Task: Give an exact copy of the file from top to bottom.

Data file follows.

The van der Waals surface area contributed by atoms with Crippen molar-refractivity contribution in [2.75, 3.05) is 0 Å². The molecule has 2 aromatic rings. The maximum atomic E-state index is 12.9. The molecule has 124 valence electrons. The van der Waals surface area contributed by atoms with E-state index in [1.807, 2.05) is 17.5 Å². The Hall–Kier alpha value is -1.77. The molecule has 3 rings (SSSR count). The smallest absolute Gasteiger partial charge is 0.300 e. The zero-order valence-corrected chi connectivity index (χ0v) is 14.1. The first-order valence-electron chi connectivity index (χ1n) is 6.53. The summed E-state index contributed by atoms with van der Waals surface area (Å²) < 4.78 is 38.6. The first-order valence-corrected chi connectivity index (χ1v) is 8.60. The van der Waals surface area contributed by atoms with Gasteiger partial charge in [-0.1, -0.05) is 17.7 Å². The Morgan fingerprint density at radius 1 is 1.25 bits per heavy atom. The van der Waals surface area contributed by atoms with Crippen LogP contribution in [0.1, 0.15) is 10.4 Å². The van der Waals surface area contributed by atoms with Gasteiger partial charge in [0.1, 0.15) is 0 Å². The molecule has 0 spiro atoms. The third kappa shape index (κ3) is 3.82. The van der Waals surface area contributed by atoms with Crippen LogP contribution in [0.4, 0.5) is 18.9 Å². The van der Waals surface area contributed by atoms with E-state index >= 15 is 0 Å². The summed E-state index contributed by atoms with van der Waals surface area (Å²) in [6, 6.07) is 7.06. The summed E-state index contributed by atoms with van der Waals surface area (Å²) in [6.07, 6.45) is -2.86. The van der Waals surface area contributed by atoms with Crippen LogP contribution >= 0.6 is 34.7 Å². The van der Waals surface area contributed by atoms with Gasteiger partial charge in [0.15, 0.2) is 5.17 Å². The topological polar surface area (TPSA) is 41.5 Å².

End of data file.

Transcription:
The van der Waals surface area contributed by atoms with Crippen molar-refractivity contribution in [2.75, 3.05) is 0 Å². The molecule has 2 aromatic rings. The maximum atomic E-state index is 12.9. The molecule has 124 valence electrons. The van der Waals surface area contributed by atoms with E-state index in [1.807, 2.05) is 17.5 Å². The Hall–Kier alpha value is -1.77. The molecule has 3 rings (SSSR count). The smallest absolute Gasteiger partial charge is 0.300 e. The zero-order valence-corrected chi connectivity index (χ0v) is 14.1. The first-order valence-electron chi connectivity index (χ1n) is 6.53. The summed E-state index contributed by atoms with van der Waals surface area (Å²) < 4.78 is 38.6. The first-order valence-corrected chi connectivity index (χ1v) is 8.60. The van der Waals surface area contributed by atoms with Gasteiger partial charge in [-0.1, -0.05) is 17.7 Å². The Morgan fingerprint density at radius 1 is 1.25 bits per heavy atom. The van der Waals surface area contributed by atoms with Crippen LogP contribution in [0.1, 0.15) is 10.4 Å². The van der Waals surface area contributed by atoms with Gasteiger partial charge in [0.1, 0.15) is 0 Å². The molecule has 0 spiro atoms. The third kappa shape index (κ3) is 3.82. The van der Waals surface area contributed by atoms with Crippen LogP contribution in [0.4, 0.5) is 18.9 Å². The van der Waals surface area contributed by atoms with E-state index >= 15 is 0 Å². The summed E-state index contributed by atoms with van der Waals surface area (Å²) in [6, 6.07) is 7.06. The summed E-state index contributed by atoms with van der Waals surface area (Å²) in [6.07, 6.45) is -2.86. The van der Waals surface area contributed by atoms with Crippen LogP contribution >= 0.6 is 34.7 Å². The van der Waals surface area contributed by atoms with Gasteiger partial charge in [0.15, 0.2) is 5.17 Å². The topological polar surface area (TPSA) is 41.5 Å².